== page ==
The Asklepios Cult

Where Brains, Minds, and Bodies Interact With the World, Creating New Realities

Authors

  • Olympia Panagiotidou Aristotle University

DOI:

https://doi.org/10.1558/jch.v1i1.14

Keywords:

Asklepios, Asklepieia, Hellenistic era, healing deity, cognitive approach, bio-cultural theory of religion, patterns of practice, cognitive governance systems

Abstract

The Asklepios cult flourished especially in the Hellenistic era, when the god encountered significant diffusion and popularity. The application of cognitive theoretical suggestions, along with a historical approach, can promote the understanding of the healing of diseases at the Asklepios temples and how people thought about and explained their experiences in his sanctuaries. This essay outlines the ways in which the Asklepios cult drew on the common ideas, conceptions and concepts shared by the people of the Hellenistic world. The construction of the Asklepieia, the propagation of the god’s healing power, the decision to visit one of his temples as well as the particular rules, norms, restrictions and actions, which the supplicants should follow, are presented as the product of the continual interplay of the embrained and embodied individuals living in that era and their social, cultural, conceptual and symbolic environment.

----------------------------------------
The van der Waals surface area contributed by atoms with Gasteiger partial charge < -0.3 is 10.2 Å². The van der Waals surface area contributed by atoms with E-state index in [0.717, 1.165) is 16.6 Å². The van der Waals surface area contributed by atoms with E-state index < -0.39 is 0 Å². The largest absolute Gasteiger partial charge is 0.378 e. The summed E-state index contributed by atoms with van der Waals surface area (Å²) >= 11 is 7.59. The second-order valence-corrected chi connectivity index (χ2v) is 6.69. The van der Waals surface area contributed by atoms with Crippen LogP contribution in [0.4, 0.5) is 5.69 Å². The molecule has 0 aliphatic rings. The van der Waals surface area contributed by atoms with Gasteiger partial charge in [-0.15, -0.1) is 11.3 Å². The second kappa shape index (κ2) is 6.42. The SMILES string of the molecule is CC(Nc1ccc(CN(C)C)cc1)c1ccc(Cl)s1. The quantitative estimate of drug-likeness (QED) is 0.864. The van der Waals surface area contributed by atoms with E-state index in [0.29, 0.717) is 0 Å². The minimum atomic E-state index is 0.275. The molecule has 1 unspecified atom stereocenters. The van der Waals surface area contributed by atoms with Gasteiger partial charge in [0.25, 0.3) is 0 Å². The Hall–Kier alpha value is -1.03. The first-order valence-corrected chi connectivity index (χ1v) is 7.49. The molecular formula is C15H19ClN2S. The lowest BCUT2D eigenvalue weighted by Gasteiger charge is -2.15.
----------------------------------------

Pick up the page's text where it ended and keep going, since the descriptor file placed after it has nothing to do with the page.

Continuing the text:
Author Biography

Olympia Panagiotidou, Aristotle University

Olympia Panagiotidou holds a joint MA in Cognitive Science and the Study of Religion from Aristotle University at Thessaloniki and Aarhus University in Denmark, and a BA in the History and Archaeology from Aristotle University. She is currently a PhD candidate and her project focuses on the healing of diseases in the temples of Asklepios and how people think about and explain their experiences in his sanctuaries. This project applies cognitive approaches in the analysis of the cult of Asklepios.

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Published

2014-01-23

How to Cite

Panagiotidou, O. (2014). The Asklepios Cult: Where Brains, Minds, and Bodies Interact With the World, Creating New Realities. Journal of Cognitive Historiography, 1(1), 14–23. https://doi.org/10.1558/jch.v1i1.14

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Section

Articles